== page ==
Benin Holidays – Tours & Adventure Travel Guide
“Benin is as varied in its landscapes and weather as it is by peoples and customs. It the south you can relax on a beach and watch the whales in season while a journey to the north will take you to village-covered hillsides. From the wild weekly market of Boukombe to the National Park of Pendjari, Benin can offer a fascinating holiday to any traveller.”
Benin Holiday Highlights
One great reason to come to Benin is to see the whales that pass through every August to November. You can take a boat out and may even be lucky enough to see an entire whale surface or their blowholes.
Benin has all that can be offered for a country lying between the equator and the Tropic of Cancer. The landscape is pretty flat, with an average height of just over 200 meters; however, there’s plenty to see at the beaches, savannas, rivers, hills, jungles and forests. The Pendjari National Park is one of the highlights of any trek to Benin. The Atacora Region in the north of the country has some of the best walking and trekking routes too. You’ll have chances to spend the night with locals and really get to know a unique area. In and around Porto Novo (Abomey), you can visit the newly “discovered” primeval forest, by pirogue or walking. If you want coastlines and greenery, then staying in the south affords greener, though wetter, trekking conditions.
Getting out in Benin by mountain bike is great way to explore. The coastline provides some nice routes if you like views. The south will give you greenways while the north will give way to savannah and rolling hills, great for those in normal bike fitness. There are Baobab trees as you make your way north and a stop at the Pendjari Park will afford views of buffalos, elephants, warthogs, antelopes, bocks, hippos, monkeys and lions.
Fishing is a sustainable livelihood for the people of Benin. Lately, it seems that fishing is a popular way to attract the tourist. It’s possible to go out and fish off the coast, where an array of fish awaits your live bait. It was actually the Ghanaian fisherman you see that brought deep-sea fishing to the Beninese. Millions of dollars are earned annually by the exportation of fish to other countries. Inland fishing, such as in lagoons and lakes, is also an important part of the Beninese economy. With the right permits, you can venture off to fish some of the inland waters with a tour group or alone with guide. Lake Nokoue lies in southern Benin, and though not very big, offers some nice fishing and bird watching venues.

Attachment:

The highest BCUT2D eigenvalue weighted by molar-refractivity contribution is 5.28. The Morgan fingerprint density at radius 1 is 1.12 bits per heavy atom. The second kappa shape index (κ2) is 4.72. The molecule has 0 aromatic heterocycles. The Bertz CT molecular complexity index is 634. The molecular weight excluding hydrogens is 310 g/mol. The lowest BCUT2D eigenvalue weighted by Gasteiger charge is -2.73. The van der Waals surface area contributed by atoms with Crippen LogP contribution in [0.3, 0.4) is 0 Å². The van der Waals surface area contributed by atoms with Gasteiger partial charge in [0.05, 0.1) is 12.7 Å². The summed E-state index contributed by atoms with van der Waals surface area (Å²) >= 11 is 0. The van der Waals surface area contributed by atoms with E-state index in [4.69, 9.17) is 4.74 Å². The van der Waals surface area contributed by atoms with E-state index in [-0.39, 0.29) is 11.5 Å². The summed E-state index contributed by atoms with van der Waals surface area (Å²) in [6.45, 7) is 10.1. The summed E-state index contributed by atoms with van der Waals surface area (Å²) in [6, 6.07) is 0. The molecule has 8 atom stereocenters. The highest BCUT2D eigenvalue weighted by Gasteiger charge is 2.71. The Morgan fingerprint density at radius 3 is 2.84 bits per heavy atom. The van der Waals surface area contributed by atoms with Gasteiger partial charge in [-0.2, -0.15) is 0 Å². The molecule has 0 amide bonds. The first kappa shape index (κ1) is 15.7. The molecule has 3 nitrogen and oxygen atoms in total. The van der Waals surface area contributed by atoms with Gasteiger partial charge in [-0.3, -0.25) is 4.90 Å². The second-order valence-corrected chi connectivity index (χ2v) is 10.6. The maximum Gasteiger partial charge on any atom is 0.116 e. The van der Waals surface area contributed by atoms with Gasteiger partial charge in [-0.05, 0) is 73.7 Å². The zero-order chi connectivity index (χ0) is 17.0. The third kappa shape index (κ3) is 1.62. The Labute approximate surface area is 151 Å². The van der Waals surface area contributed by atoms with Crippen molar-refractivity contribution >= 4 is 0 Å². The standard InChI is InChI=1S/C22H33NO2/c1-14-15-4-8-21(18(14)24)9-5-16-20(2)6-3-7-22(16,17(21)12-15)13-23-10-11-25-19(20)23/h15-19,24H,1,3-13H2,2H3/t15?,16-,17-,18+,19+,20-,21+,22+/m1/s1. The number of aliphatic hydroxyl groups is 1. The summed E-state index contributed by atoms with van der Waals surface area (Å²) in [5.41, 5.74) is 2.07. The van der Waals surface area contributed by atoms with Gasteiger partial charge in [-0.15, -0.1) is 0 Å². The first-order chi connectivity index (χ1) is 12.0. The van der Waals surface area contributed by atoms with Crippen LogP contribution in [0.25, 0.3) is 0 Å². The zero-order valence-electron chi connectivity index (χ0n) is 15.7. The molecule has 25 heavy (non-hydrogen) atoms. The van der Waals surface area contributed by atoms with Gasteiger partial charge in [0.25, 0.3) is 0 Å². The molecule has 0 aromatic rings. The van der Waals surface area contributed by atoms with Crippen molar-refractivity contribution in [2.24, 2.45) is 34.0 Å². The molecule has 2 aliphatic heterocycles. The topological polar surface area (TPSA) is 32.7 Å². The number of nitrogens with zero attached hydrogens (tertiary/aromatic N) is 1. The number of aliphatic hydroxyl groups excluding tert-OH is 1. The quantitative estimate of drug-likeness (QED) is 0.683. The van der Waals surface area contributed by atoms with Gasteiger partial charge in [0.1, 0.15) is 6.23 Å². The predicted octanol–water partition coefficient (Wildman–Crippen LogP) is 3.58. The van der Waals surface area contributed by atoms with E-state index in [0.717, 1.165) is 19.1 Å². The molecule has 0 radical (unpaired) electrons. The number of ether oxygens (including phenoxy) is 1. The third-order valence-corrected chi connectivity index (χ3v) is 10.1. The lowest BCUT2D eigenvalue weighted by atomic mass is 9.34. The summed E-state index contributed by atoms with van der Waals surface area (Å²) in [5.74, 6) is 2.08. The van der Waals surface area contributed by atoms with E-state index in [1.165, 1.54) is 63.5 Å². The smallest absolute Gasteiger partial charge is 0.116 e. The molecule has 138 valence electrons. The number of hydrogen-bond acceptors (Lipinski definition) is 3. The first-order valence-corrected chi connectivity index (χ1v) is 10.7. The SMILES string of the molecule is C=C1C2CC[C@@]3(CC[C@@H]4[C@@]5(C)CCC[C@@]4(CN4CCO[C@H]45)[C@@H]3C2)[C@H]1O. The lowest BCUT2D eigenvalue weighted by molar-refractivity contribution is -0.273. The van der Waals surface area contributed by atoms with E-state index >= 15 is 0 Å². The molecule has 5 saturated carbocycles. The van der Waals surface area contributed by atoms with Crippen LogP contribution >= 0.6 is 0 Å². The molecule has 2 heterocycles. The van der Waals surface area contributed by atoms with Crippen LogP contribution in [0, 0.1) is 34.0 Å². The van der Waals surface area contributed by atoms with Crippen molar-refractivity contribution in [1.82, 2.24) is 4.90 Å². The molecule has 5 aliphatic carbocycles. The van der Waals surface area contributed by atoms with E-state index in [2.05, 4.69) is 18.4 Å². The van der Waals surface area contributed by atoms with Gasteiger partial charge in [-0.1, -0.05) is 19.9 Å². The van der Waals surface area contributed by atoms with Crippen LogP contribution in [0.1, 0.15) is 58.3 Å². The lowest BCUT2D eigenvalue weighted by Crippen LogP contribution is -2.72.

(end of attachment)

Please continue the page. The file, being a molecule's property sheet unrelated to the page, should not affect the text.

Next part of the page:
Benin offers up great wildlife tracking and viewing in the Pendjari and “W” National Parks.
When To Go
Benin is longer than it is wide. Therefore the weather up north can be quite different from the weather down south. The south, then, has an equatorial climate: hot and dry from January to April; the rainy season extends only from May to July and September until December. The north is hot and dry in November and June, with wetter days and cooler evenings around July to October. If you’re going to travel from the coast to the north (or vice versa), then bring appropriate clothing for all the seasons.
- Benin’s weather can change rapidly. From flooding to strong winds and dust storms in the north, always be ready for a dramatic alteration in the weather.
- Though prices for Benin are less expensive than say Europe or the USA, be sure that you have accommodation pre-booked through your tour operator. Rooms can run upwards of $300-400 dollars per night if you don’t book ahead of time.
- Pendjari & “W” National Parks
- Grand Popo & Ouidah Beaches
- Whale Watching
- Atacora Region